It wouldn't be wrong to consider the most perfect hats created by the best milliners out there as architectural constructions, but it doesn't often happen that an architectural practice designs a hat. Zaha Hadid just did so creating a piece for the Friends of the High Line in New York City.
Founded in 1999 by community residents, the organisation fought to turn an abandoned freight rail line into a public park at a time when the historic structure was under the threat of demolition.
The park receives today over 7 million visitors a year: though owned by the City of New York, the High Line is maintained, operated and programmed by Friends of the High Line, in partnership with the New York City Department of Parks & Recreation.
This means that the group puts together a series of public activities supporting the communities of the High Line, raising nearly 100% of the High Line’s annual budget.
Tomorrow the Friends of the High Line will be hosting a special event dedicated to millinery and entitled the Hat Party. Drawing inspiration from the historical trajectory of ball culture as well as the clubs and parties that have inhabited the Meatpacking District and Chelsea, the Hat Party will include dramatic festivities, a competition and a dance party. Guests are encouraged to showcase their creativity through headdresses.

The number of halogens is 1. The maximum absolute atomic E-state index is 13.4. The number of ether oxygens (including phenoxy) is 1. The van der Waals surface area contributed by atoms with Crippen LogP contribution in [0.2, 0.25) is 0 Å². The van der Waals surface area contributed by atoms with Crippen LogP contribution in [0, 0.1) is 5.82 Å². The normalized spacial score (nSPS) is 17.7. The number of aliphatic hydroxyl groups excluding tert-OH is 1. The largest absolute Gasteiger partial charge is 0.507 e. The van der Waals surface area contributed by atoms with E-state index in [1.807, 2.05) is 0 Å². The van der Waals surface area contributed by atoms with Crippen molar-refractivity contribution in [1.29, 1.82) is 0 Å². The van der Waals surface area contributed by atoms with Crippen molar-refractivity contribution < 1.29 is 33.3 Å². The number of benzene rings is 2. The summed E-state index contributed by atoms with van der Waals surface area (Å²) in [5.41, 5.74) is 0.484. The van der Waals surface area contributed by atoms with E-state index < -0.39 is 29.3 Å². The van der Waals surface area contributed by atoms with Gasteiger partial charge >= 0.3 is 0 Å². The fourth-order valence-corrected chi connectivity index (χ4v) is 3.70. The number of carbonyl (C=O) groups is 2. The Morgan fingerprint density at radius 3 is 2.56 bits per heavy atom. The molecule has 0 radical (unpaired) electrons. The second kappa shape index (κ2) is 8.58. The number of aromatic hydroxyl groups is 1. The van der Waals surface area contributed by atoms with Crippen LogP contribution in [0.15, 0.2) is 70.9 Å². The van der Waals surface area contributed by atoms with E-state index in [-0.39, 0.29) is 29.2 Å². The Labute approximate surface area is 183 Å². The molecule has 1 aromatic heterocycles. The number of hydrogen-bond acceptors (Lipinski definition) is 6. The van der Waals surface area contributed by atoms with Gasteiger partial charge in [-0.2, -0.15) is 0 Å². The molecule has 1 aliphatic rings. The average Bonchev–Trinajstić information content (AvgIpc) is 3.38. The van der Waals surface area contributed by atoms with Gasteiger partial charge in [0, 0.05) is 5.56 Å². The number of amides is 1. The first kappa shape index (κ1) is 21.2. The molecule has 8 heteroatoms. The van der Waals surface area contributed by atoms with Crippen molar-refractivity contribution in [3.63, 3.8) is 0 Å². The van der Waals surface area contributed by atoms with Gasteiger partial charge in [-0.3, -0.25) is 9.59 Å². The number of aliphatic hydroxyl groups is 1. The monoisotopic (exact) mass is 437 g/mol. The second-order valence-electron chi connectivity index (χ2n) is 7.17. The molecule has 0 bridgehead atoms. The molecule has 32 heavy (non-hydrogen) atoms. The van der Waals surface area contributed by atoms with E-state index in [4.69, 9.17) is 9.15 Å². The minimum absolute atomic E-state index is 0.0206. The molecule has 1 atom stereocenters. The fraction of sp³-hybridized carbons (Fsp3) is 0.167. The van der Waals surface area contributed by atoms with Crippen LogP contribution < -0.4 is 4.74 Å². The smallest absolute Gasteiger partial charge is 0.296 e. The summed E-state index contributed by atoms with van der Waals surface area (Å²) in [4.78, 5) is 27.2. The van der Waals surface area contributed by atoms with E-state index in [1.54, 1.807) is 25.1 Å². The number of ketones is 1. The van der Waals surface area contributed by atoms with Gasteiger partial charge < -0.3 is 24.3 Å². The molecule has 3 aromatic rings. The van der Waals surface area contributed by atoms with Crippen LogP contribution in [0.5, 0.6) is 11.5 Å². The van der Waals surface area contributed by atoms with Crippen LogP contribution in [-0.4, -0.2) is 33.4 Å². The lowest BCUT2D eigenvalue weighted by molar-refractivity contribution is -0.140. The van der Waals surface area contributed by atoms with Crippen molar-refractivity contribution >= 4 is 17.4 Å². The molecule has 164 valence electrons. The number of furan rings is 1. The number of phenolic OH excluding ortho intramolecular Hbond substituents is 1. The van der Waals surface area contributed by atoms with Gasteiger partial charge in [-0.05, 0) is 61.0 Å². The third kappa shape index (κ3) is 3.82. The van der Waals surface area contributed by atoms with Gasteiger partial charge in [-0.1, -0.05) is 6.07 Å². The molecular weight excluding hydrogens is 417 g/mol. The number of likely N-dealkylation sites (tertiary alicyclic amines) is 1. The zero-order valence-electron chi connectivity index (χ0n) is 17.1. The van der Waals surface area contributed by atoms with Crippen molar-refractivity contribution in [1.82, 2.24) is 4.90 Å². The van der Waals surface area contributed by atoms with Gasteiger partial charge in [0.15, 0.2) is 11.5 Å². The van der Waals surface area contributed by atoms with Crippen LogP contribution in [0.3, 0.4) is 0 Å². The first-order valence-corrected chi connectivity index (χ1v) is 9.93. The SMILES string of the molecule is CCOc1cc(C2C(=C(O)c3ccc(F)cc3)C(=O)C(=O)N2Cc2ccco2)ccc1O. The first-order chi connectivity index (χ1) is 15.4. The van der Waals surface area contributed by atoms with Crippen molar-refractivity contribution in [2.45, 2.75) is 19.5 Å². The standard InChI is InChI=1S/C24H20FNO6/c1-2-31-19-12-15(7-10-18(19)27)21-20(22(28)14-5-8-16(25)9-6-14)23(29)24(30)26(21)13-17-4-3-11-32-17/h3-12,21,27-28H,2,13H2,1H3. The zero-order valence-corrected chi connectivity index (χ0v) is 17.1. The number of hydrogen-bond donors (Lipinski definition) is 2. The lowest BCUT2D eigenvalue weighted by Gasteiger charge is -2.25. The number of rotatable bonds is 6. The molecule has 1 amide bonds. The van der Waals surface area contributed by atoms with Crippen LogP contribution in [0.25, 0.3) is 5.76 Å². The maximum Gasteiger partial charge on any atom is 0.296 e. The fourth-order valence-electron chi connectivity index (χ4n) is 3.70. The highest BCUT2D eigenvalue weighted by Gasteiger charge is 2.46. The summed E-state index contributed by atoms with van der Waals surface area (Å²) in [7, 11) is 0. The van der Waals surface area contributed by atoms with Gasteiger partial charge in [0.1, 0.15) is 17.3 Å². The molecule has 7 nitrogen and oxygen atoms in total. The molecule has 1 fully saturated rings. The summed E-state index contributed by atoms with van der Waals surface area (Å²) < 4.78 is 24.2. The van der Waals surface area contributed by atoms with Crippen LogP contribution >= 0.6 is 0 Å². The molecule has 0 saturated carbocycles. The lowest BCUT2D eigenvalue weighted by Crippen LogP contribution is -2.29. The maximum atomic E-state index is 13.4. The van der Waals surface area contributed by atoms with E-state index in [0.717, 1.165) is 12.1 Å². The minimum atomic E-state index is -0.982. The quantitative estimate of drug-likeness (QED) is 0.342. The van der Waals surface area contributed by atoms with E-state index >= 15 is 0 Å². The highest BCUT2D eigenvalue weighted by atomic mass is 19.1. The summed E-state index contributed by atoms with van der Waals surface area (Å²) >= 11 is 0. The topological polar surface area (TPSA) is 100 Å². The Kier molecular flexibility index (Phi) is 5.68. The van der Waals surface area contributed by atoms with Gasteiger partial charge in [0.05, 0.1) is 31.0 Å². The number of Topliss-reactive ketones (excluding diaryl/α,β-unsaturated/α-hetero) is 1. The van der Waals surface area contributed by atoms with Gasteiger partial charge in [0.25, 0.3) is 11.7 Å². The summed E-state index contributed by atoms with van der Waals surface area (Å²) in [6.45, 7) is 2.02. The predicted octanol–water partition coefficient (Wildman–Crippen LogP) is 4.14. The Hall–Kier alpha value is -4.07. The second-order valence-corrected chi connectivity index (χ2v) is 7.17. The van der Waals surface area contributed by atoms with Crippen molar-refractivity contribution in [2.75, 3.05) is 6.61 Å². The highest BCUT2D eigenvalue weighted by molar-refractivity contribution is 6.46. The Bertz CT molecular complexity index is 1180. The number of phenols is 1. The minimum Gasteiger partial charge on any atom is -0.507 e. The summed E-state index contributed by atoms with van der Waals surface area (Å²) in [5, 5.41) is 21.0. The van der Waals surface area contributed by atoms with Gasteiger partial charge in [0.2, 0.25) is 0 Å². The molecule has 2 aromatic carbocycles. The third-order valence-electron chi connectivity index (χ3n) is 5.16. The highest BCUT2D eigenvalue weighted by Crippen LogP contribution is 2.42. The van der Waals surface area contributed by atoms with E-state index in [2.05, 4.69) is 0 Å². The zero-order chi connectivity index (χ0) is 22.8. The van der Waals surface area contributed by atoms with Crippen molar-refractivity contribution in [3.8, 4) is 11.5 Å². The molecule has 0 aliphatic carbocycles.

Friends of the High Line partnered with local NYC milliners to create High Line-inspired hats and people can currently bid on the pieces to support this very special public space.
While a few years ago the High Line inspired a fashion collection by Hane Mori, Zaha Hadid Architects opted for a futuristic accessory celebrating Friends of the High Line's ongoing commitment to their community.
Dubbed the H-Line hat, the design - produced in dégradé colours evoking in its combination of white melting in an electric blue around the brim the colour of the sky (the only reference to nature in the hat that comes in a rubber-like material) - is inspired by the 11-storey 520 West 28th residential building, the first project by Zaha Hadid Architects in New York, located near the High Line.
The hand-crafted steel façade of the building features a series of interlocking chevrons referencing Chelsea's industrial past, plus steel bands and rounded glass corners. The decorative motif on the H-Line hat echoes these chevrons, weaving around the wearer open and closed forms.
While this is obviously a one-off project for Zaha Hadid Architects, it would be interesting to see if this practice or any other architectural studio all over the world would be keen on working with a hat maker or a milliner and come up with a capsule collection of headdresses. Who knows, something along these lines may happen in future if companies such as Borsalino (that went bankrupt last December) will be bought by a powerful fashion group (à la LVMH...) willing to revamp it through some innovative project and collaboration.
Images 1 - 5 and 7 - 9 in this post by Luke Hayes